2. Say positive things to yourself such as: “I can’t wait to meet my students”, “I love what I do”, “This is going to be fun!” etc.
3. Get on the tennis court at least 10 minutes before your students arrive; prepare all your teaching gear and be ready early.
4. As soon as you see your students coming towards the court, put a smile on your face and walk to them looking happy to see/meet them. Stretch your hand out and introduce yourself first, then ask for their name (memorise it).
5. As you can see in the video I mentioned above, it is important to ask your students questions, find out about them; that would make them feel welcome and important.
6. If you get nervous, smile; smiling is a great way to help you relax; also ask your student questions during the lesson: “what do you feel about what I just taught you? does it make sense? does if feel natural?” etc.
7. And last… actually this should have been first: make sure you have lesson plans ready (a general plan of drills and things you want to teach before you get on the court). I sometimes carry little pieces of paper with notes that I find important to say or do during the lessons. This helps me knowing that I do not leave things out and takes some of the pressure off considering that I don’t have to remember everything.
I hope all these tips are of help to you. Write in the comments box below and let me know your thoughts.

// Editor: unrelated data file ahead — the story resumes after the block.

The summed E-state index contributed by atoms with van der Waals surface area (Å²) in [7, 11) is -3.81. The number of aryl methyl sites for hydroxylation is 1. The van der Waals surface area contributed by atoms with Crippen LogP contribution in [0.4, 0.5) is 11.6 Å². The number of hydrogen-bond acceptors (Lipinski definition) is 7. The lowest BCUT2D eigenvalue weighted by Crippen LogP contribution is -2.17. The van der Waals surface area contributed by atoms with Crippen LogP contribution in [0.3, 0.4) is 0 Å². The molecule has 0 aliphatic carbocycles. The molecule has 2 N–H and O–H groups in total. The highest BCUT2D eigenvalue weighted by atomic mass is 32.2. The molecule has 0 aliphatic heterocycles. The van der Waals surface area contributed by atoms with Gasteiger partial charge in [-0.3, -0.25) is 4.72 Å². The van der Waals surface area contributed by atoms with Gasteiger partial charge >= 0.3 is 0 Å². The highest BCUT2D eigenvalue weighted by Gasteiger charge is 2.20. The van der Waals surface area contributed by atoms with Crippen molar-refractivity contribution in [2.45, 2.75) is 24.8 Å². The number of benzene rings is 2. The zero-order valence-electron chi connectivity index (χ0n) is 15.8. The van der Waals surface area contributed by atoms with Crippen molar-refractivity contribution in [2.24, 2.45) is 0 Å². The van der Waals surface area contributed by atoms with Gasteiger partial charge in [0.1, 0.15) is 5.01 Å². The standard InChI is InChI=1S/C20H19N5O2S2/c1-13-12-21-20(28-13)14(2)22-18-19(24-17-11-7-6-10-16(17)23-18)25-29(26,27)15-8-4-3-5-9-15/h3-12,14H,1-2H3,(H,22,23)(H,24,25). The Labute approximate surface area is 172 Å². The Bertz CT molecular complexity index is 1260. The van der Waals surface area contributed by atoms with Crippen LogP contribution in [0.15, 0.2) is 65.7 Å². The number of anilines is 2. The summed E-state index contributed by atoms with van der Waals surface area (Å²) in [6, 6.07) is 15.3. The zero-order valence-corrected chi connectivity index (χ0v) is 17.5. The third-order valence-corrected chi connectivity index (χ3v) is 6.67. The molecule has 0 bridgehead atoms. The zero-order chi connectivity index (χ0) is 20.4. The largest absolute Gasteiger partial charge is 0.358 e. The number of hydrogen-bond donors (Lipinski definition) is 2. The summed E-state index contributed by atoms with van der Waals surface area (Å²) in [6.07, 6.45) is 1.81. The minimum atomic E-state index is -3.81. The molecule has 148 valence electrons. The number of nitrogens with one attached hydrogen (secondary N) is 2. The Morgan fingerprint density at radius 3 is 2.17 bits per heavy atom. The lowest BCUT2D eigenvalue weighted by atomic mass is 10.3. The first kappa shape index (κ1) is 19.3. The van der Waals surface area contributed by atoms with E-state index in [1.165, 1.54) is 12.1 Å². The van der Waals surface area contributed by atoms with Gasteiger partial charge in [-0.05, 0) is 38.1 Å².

Every so often, my students surprise me with some rather simple yet challenging questions that I keep thinking of even after I consider I gave them the best answer…
One of such questions are: “Should I play singles or doubles?” Most of the players who ask this are beginners or intermediate level in search or their tennis identity: “am I a singles or doubles player?”
My answer is usually as follows:
“If you don’t mind running, then singles is for you. But if you enjoy the team sports and having an easy-going partner to work with, doubles is for you. The two are different in the sense that in singles you have more court to cover and you’ll have to be quite consistent with your ground-strokes while in doubles it is more about playing at the net, feeling comfortable with volleys and strategic placement of your shots. In my opinion the game of doubles is more complex and exciting than the singles one. Even if a player enjoys the one-on-one competition, he or she could benefit a lot from playing some doubles matches from time to time. If you ask me… I like the singles matches. Even though I enjoy a doubles match from time to time, the fact that when playing singles I am responsible for every shot and the effort I put in is mine 100% gives me the assurance that the match is totally up to me and the way I perform on that day.”